Co-chair: Amy Hughes Lansing, PhD 
   Assistant Professor
   Clinical Psychology Program
   Department of Psychology
   University of Nevada

Dr. Amy Lansing is an early career pediatric psychologist and assistant professor of psychology at the University of Nevada, Reno (UNR). Over the past decade, she has been conducting research on the type 1 diabetes in adolescence including both developmental and clinical trials research.  Her research program, clinical training program, and service emphasize elucidating key mechanisms that underlie success in type 1 diabetes management in families and the development of highly scalable and pragmatic interventions to target those mechanisms in children and adolescents with type 1 diabetes.  These interventions include technology delivered family therapy, online self-guided family education, and home-based mindfulness stress management training. One of her primary interests as a researcher and clinician is developing more effective dissemination and implementation of evidence-based intervention in particular for rural health care providers including school nurses. She is a volunteer clinician and psychoeducation for the Nevada Diabetes Association (including family support groups, summer and teen camps) and volunteer psychologist for a regional telehealth support program for pediatric endocrinologists in rural communities (Project Echo Nevada). She is also the faculty sponsor of a newly developed College Diabetes Network chapter at UNR. She is a longtime member of the Division 54 Diabetes SIG and is excited for the opportunity to contribute to the SIG in a leadership role to further develop and disseminate programming to connect student and faculty SIG members with each other to share research, clinical training (e.g., integrated care models), and collaboration opportunities.  As a doctoral student mentor, she also has a strong passion for student training. As a co-chair, she aims to emphasize trainee development opportunities especially around the research-to-clinical program pipeline for highly scalable and pragmatic intervention models (i.e., research models for assessing non-RCT intervention programs, integrated care, technology delivered interventions, healthcare provider intervention for prevention of burnout and supporting effective behavior change)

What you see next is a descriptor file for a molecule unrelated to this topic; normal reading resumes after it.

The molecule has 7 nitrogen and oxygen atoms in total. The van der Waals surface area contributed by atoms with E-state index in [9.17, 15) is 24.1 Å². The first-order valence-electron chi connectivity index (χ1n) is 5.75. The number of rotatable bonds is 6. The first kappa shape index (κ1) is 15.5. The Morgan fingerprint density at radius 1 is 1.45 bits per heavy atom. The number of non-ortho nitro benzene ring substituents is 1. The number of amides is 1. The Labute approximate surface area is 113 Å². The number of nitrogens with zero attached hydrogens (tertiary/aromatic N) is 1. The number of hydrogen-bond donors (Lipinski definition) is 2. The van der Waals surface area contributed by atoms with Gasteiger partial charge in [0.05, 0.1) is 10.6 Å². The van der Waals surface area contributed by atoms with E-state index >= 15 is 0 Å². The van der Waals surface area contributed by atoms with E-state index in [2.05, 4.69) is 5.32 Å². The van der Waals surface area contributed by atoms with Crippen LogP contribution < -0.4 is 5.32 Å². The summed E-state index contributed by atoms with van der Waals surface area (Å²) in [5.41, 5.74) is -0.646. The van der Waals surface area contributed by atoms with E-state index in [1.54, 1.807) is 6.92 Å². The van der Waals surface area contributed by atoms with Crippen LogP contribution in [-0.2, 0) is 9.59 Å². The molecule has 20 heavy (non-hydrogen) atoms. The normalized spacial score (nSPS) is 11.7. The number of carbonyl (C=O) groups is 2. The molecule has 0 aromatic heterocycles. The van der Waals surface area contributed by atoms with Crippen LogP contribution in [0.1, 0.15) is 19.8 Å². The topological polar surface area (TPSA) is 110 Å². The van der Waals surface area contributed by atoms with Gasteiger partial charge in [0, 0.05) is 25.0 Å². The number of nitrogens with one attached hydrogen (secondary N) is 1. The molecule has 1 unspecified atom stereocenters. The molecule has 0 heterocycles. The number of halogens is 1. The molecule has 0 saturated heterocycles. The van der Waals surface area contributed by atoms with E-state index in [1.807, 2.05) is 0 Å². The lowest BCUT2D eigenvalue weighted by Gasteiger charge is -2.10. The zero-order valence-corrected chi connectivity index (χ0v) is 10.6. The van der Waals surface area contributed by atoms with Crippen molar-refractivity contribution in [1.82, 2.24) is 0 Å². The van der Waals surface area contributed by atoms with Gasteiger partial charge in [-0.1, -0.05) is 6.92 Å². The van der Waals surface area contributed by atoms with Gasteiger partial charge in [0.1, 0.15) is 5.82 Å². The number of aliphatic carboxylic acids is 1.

Secretary: Kathryn Jeter, PhD
   Assistant Professor
   Section of General & Community Pediatrics
   University of Oklahoma Health Sciences Center